The artist thrusts them through surreal cityscapes that comment obliquely on media saturation and the factory-farm nature of the contemporary workplace. This kind of emphasis on setting displaces character entirely in Vaughn-James’s middle works, but when the human figure reappears in L’Enquêteur, it is still the landscapes and the buildings that dominate.
Of the two characters, here, one—the investigator—never appears the same way twice, and the other—the subject of his investigation, variously called Thompson, Tomkins, Tomlinson, Tomassen—never appears at all. Our attention, instead, is drawn to the locations through which these ciphers pursue and evade one another, as well as to their guns, raincoats, fedoras, and valises.
The works that preceded L’Enquêteur were what truly signaled a sea change in Vaughn-James’s approach. In The Park, nothing but the barest trace of humankind remains in any given frame. A photo appears, some scissors, a shirt, a skyscraper, all in various stages of decrepitude. The confused and halting narration no longer seems anchored in the images, preoccupied with things—spots, a watch, a ribbon—that never make an appearance.
Published in 1975, The Cage recapitulates and perfects all these concerns. A breakthrough book for Vaughn-James, The Cage sees a disembodied spectator-reader guided through desolate landscapes, street scenes, wildernesses, to investigate what happens in a hallway, in a room, and in the titular cage. The divorce between frozen image and poetic text, the tension on the page between stable space and advancing time, and the array of objects put into play—a menacing inky stain, twisted and victimized bed-sheets—all become motifs that interact in complex, labyrinthine patterns.
In doing so, Vaughn-James masterfully complicates and disrupts what we understand to be the typical functioning of comics, or narrative, or any similar structure we rely on to make sense of our world. He reveals them each to be, like any object from The Cage, “less an actual machine than an odd and enigmatic abstraction, totally unnatural, its utility obscured.”
Aside from the French books that collected the short stories that he worked on in 1970s, and a final, nominally narrative collection of his drawings and text in 2007 (Chambres noires [Black Rooms]), Vaughn-James largely parted ways with comics after he left Canada for Europe.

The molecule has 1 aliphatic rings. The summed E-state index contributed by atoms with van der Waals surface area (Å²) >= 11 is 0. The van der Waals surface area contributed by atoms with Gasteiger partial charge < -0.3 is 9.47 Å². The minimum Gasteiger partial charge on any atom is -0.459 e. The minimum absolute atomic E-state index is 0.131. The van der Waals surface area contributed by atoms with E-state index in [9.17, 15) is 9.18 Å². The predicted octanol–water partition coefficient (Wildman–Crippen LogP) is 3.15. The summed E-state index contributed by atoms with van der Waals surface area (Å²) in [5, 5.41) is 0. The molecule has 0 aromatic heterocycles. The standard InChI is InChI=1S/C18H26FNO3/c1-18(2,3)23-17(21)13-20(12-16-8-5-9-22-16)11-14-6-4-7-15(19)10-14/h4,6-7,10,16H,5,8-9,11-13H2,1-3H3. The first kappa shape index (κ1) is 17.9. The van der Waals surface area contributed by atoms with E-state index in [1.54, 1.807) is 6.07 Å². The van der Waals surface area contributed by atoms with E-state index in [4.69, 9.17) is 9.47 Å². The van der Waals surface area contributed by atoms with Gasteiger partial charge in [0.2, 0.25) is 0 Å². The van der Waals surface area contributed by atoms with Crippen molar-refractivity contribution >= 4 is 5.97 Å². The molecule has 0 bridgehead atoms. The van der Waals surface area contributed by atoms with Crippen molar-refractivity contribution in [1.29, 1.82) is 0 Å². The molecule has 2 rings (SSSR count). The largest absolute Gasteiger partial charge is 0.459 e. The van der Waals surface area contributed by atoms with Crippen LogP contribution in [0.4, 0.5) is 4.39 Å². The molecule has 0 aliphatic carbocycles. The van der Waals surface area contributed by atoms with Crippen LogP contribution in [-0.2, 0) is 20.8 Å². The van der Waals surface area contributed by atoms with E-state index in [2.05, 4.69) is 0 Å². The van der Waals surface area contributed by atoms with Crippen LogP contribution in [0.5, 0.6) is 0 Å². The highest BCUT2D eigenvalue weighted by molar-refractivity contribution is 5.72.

Though comics reviewers and academics have since laid claim to The Cage and his other seminal comics-based works, Vaughn-James would never have accepted being called “a cartoonist.” Indeed, he would have balked at any of his books being labeled “comics” (even though there is no disputing that they are) maintaining instead that his works were new—that though they may have hovered above the traditional comic book, they never fully touched down in the field. To that end, he invented new terminology for his output which included “visual-novel” and “boovie” (a mash-up of “book” and “movie” which thankfully never caught on).
Yet despite his recalcitrance, Vaughn-James nevertheless worked tirelessly to challenge and contribute to the language of comics. What we’ve come to think of as “the graphic novel” has endless claimants to the title of inventor, but Vaughn-James’s role as forefather is distinguished by the unparalleled ambition, ability, and merit of his works.
The last 25 years of Martin Vaughn-James’s life were devoted to painting. A practice which resulted in haunting canvases that depict ghostly desiccated images of buildings, objects, and people on the verge of being lost to memory. The induction of Martin Vaughn-James into The Giants of the North ensures that his comics work will not suffer the same fate.
(The preceding article is adapted from text written for the 2010 Doug Wright Awards, during which Vaughn-James was inducted into the Giants of the North.)
- Martin Vaughn-James, RIP from The Walrus
- Obituary from The Comics Reporter
The Ghost of a Character: The Cage by Martin Vaughn-James
- Samples of paintings by Martin Vaughn-James